MLB Teams Face Deadline to Protect Prospects
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As the November deadline for the 40-man roster approaches, Major League Baseball (MLB) teams are faced with the task of deciding which prospects to protect. This annual deadline forces teams to make tough decisions, as leaving a player unprotected means risking losing them to another team in the Rule 5 Draft.
This year, three notable first-round picks were left unprotected. The Minnesota Twins chose not to add Keoni Cavaco and Aaron Sabato to their 40-man roster, while the Kansas City Royals did not protect left-handed pitcher Asa Lacy.
Lacy, the fourth overall pick in the 2020 draft, has had a challenging start to his professional career. He spent the entire 2023 season on the injured list and has struggled with control, walking 83 batters in just 80 innings. Despite his potential, the Royals decided not to take the risk of losing him.
Cavaco, a pop-up prospect from the 2019 draft class, has not lived up to expectations. Although he had an impressive senior season, his performance in professional ball has been lackluster, with a batting average of .219 and reaching only High-A level.
Sabato, known for his hitting prowess in college, has also struggled to find success in the pros. With a batting average of .212 and reaching Double-A, his track record has not translated to professional success.
Leaving first-round picks unprotected is a clear indication that teams would not make the same decision if given a chance to redo it. Since the draft format began in 2012, only nine top-10 picks have been left off 40-man rosters in their first year of eligibility.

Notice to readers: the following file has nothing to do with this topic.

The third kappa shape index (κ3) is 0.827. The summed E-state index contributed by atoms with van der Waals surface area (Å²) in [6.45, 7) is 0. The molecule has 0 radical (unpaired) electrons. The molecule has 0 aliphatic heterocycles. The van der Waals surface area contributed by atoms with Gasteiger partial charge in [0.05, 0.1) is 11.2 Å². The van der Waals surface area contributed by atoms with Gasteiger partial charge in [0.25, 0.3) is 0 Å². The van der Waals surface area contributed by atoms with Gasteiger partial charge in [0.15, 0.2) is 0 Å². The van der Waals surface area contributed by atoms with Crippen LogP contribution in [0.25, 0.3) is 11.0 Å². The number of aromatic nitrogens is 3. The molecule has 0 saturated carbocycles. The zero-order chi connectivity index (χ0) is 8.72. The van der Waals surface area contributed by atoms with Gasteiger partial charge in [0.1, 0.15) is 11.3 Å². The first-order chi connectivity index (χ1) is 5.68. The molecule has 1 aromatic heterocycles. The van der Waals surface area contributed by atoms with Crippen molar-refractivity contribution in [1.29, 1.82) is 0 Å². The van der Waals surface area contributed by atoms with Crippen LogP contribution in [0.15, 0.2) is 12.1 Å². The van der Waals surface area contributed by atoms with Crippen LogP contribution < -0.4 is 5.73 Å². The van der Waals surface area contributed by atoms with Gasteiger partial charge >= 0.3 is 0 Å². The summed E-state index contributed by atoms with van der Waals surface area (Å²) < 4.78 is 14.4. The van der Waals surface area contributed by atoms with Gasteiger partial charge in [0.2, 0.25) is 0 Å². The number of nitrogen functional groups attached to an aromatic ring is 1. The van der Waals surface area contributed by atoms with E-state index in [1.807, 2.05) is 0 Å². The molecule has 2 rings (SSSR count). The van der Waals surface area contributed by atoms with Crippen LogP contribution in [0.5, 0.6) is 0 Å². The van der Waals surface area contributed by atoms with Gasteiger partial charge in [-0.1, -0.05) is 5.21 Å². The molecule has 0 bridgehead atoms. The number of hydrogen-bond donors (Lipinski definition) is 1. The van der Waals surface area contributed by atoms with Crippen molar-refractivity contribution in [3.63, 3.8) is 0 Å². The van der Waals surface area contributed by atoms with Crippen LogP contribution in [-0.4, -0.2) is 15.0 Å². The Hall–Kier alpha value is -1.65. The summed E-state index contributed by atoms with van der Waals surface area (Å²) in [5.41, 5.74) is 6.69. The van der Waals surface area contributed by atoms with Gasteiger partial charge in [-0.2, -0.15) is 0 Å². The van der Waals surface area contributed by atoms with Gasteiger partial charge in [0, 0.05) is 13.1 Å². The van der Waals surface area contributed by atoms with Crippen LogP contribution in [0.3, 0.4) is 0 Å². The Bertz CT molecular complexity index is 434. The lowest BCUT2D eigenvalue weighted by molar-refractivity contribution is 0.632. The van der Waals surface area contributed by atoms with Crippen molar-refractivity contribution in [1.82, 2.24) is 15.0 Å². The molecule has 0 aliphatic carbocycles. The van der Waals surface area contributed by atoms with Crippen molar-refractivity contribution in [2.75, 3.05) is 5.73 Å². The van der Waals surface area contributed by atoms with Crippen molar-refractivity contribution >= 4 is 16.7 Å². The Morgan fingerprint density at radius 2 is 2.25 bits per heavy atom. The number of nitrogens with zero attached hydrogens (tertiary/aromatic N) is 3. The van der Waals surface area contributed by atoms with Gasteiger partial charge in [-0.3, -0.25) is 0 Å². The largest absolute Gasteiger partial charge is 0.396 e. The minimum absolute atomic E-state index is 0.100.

While most unprotected first-round picks never make it to the majors, there have been exceptions. Outfielder Will Benson, acquired by the Cincinnati Reds from the Guardians, had a solid performance. The Royals also found success with left-handed pitcher Cole Ragans, whom they acquired from the Rangers. Both Benson and Ragans were 2016 first-round picks.
Despite the challenges posed by the pandemic, teams have adapted well to the protection rate for first-time eligible first-round picks. In 2020, only two out of 18 college first-round picks were left off 40-man rosters, and one high school first-rounder from 2019 remains unprotected.
With an 89.3% success rate, this year’s protection rate is the highest since the study began in 2012. On average, 81.5% of first-round picks have been protected in their first year of Rule 5 eligibility. High school first-rounders have a 73% protection rate, while college first-rounders have an 88% protection rate.
MLB teams face tough decisions as they navigate the 40-man roster deadline. The fate of these unprotected prospects remains uncertain, but history shows that the majority will not reach the majors. Only time will tell if this year’s exceptions can defy the odds and make an impact in the big leagues.
Success Rate of Protected First Rounders by Rule 5 Year:
|Year||Protected First Rounders|